Mark Bramhall was an excellent narrator. Michael Finkel seemed oddly and overly obsessed with Christopher Knight, who chose to live as a recluse in the woods for 27 years, surviving by stealing from locals and never getting in touch with his family to let them know how and where he was. Finkel started interviewing Knight while he was in prison, having finally been caught stealing food from a camp for kids. The book tells Knight's story as related to Finkel by Knight and by those few who knew Knight. I could not feel very sympathetic toward Knight, who criticized and rejected society and yet lived off the hard work of others by stealing their food and belongings. I found the author's obsession with Knight to be as strange as anything Knight had said or done. When Knight was released from prison, both he and his family asked the author to leave them alone. The author was so driven to maintain his connection to Knight that he did not honor their wishes. He practically stalked Knight. I don't see how that could be OK. So no, I won't be reading anything more by this author.


    What was your reaction to the ending? (No spoilers please!)

    This is supposedly a true story, so the ending was what it was. It wasn't constructed to please anyone.


    What about Mark Bramhall’s performance did you like?

    Evenly paced reading. Avoidance of hyper-drama or tedious droning.


    Could you see The Stranger in the Woods being made into a movie or a TV series? Who should the stars be?

    Maybe this story could be a one hour TV documentary. I don't see it as movie material. Movie makers always morph a true story into something it was not, to suit their own ideas of drama. A Hollywood director or producer would no doubt try to make Knight into some kind of hero or villain. He was no hero and not much of a villain, just a selfish man who lacked sufficient regard for the feelings and rights of others, a petulant but not malicious parasite who wanted to be left alone.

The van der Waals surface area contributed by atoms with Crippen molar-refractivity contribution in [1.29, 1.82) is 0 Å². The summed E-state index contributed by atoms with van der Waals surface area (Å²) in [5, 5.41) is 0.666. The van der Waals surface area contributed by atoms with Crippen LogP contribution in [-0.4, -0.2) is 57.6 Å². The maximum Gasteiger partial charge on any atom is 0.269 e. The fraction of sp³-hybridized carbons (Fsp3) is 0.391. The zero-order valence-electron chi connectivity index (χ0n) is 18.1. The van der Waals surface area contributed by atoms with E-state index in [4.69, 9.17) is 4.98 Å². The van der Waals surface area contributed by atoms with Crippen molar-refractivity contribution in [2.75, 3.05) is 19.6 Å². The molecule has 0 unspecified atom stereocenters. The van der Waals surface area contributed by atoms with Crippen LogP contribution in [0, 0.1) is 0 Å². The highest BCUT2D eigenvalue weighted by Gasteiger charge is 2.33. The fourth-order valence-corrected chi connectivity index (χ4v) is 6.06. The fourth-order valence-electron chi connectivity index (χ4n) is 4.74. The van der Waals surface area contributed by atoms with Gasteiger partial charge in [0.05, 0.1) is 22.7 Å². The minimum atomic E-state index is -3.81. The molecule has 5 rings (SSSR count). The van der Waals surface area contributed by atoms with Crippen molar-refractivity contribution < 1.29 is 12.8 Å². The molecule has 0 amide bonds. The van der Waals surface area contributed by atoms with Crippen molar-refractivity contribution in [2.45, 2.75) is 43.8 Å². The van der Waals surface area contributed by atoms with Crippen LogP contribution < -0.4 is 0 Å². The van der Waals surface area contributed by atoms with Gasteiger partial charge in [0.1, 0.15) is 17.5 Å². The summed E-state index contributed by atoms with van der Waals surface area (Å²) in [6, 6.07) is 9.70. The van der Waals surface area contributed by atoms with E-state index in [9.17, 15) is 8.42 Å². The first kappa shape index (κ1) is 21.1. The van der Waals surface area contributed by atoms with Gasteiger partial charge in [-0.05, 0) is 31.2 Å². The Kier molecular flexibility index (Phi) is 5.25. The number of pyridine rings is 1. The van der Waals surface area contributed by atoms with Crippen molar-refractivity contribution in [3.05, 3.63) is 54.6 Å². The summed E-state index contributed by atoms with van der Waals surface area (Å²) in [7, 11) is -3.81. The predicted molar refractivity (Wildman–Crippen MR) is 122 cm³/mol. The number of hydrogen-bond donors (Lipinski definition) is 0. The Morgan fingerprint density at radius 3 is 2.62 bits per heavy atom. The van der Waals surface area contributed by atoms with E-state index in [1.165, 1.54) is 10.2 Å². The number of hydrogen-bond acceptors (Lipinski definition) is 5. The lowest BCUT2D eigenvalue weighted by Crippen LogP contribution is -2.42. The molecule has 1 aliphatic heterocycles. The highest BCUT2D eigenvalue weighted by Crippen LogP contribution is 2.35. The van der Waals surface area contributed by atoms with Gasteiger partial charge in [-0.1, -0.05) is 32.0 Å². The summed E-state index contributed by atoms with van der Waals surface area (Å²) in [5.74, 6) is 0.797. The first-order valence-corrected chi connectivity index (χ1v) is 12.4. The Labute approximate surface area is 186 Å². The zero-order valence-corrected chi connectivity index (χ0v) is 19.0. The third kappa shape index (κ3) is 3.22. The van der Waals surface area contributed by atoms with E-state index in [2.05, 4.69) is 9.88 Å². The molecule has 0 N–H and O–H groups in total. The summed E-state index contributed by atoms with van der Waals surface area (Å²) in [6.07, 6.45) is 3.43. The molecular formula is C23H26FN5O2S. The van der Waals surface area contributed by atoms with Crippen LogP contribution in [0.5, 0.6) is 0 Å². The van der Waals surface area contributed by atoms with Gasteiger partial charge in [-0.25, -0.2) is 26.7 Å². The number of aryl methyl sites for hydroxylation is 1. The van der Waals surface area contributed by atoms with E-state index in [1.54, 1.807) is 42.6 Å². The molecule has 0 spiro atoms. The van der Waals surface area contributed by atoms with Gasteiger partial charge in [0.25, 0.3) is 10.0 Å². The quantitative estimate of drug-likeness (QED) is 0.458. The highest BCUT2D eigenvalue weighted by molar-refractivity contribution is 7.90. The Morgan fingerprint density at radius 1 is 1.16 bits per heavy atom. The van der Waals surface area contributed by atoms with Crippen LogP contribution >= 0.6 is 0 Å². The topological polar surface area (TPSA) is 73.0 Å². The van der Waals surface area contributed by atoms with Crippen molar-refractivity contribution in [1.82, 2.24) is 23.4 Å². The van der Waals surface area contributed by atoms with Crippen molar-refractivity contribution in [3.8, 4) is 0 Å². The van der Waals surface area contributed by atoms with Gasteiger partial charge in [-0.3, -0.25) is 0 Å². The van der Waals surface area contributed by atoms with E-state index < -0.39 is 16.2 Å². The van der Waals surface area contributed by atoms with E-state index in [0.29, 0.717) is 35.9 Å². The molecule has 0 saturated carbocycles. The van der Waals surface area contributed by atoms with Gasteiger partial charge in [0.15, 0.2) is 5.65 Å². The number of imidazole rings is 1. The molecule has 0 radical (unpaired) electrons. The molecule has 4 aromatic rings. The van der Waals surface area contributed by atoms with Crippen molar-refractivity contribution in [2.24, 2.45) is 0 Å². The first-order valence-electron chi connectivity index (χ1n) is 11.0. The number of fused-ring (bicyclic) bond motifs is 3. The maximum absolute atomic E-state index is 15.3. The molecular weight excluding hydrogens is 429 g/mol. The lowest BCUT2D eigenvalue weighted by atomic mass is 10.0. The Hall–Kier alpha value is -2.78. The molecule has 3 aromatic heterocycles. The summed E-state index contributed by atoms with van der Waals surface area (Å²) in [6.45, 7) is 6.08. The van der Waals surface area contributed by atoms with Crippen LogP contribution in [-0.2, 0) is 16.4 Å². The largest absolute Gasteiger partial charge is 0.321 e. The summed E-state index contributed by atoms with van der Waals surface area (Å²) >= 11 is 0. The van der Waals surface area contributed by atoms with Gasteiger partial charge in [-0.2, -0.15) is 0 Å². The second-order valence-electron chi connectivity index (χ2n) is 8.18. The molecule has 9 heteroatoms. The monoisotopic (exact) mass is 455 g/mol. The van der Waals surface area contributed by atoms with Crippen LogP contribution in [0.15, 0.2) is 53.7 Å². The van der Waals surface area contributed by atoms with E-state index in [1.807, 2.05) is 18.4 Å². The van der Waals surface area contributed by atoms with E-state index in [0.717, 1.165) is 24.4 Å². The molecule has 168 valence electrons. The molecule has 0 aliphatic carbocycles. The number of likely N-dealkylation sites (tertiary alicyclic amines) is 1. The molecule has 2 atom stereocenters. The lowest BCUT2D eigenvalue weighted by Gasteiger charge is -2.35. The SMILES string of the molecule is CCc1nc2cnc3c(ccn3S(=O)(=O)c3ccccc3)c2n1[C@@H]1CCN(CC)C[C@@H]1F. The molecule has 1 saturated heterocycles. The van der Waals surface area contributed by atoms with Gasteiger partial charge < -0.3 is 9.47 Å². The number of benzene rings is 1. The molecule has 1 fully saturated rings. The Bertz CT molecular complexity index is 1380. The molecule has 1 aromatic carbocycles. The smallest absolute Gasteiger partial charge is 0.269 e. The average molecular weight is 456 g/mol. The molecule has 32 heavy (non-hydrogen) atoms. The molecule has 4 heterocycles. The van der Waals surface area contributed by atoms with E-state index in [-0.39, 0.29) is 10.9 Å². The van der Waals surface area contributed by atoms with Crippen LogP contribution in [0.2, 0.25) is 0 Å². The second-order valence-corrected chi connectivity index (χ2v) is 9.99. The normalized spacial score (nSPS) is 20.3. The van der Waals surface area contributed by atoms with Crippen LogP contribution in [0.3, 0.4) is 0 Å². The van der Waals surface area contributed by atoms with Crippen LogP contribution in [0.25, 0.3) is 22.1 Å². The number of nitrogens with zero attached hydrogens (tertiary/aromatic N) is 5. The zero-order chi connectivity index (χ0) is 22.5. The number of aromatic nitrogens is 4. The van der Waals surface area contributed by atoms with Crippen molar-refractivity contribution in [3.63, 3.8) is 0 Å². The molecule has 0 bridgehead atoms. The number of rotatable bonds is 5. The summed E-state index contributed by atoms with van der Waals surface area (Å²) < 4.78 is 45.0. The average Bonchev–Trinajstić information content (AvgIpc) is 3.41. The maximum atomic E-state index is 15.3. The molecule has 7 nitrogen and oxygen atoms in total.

Any additional comments?

    No.

    17 of 18 people found this review helpful
  •  
    Gillian Austin, TX, United States 03-10-17
    Gillian Austin, TX, United States 03-10-17 Member Since 2017

    SciFi/Fantasy and Classics to History, Adventure and Memoirs to Social Commentary—I love and listen to it all!

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    "Captivating Then Exasperating"

    There's no doubt that Christopher Knight's story is absolutely captivating... at first. And Michael Finkel does his best to portray him as a hero of sorts. Knight was a man who simply decided to bow out of society. Right?
    Well, not quite. I listened to "The Stranger in the Woods" twice, and the second time brought out a lot of the story's flaws, a lot of Knight's flaws. It's no wonder that true hermits are peeved about his "Hermit" status because the man brought society with him. He stole a television set, a radio with TV, trashy books. He lived off Marshmallow Fluff and Chimichangas. He had his own city dump style garbage pit of plastics and waxed cardboard trash.
    Mostly, the man was no hero--the more I listened to it the more it became clear that Knight is a man completely lacking in empathy. He knew he was causing fear, knew he was taking that which did not belong to him, knew plenty but felt he was entitled to it all.